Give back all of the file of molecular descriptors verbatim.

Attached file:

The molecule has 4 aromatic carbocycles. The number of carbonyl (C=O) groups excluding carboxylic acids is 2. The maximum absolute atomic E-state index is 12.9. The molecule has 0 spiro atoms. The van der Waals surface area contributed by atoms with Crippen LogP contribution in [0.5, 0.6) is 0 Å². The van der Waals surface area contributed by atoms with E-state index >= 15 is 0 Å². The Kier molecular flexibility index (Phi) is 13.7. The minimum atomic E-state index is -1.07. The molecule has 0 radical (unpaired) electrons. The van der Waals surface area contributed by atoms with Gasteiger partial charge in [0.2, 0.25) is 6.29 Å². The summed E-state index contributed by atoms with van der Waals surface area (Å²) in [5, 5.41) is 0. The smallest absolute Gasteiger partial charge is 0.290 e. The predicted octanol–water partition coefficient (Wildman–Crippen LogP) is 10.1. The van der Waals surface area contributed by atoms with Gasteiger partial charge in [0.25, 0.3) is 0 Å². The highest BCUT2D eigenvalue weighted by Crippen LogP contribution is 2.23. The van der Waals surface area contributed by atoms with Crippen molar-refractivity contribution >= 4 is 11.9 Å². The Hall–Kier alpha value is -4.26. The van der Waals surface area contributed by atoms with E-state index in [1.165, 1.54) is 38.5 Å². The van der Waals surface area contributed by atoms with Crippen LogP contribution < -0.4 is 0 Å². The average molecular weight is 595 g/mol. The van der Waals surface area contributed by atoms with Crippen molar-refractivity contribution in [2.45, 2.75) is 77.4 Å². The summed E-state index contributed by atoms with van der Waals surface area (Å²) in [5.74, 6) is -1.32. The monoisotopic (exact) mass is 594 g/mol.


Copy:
The molecule has 4 aromatic carbocycles. The number of carbonyl (C=O) groups excluding carboxylic acids is 2. The maximum absolute atomic E-state index is 12.9. The molecule has 0 spiro atoms. The van der Waals surface area contributed by atoms with Crippen LogP contribution in [0.5, 0.6) is 0 Å². The van der Waals surface area contributed by atoms with E-state index >= 15 is 0 Å². The Kier molecular flexibility index (Phi) is 13.7. The minimum atomic E-state index is -1.07. The molecule has 0 radical (unpaired) electrons. The van der Waals surface area contributed by atoms with Gasteiger partial charge in [0.2, 0.25) is 6.29 Å². The summed E-state index contributed by atoms with van der Waals surface area (Å²) in [5, 5.41) is 0. The smallest absolute Gasteiger partial charge is 0.290 e. The predicted octanol–water partition coefficient (Wildman–Crippen LogP) is 10.1. The van der Waals surface area contributed by atoms with Gasteiger partial charge in [0.25, 0.3) is 0 Å². The highest BCUT2D eigenvalue weighted by Crippen LogP contribution is 2.23. The van der Waals surface area contributed by atoms with Crippen molar-refractivity contribution >= 4 is 11.9 Å². The Hall–Kier alpha value is -4.26. The van der Waals surface area contributed by atoms with E-state index in [1.165, 1.54) is 38.5 Å². The van der Waals surface area contributed by atoms with Crippen LogP contribution < -0.4 is 0 Å². The average molecular weight is 595 g/mol. The van der Waals surface area contributed by atoms with Crippen molar-refractivity contribution in [2.45, 2.75) is 77.4 Å². The summed E-state index contributed by atoms with van der Waals surface area (Å²) in [5.74, 6) is -1.32. The monoisotopic (exact) mass is 594 g/mol.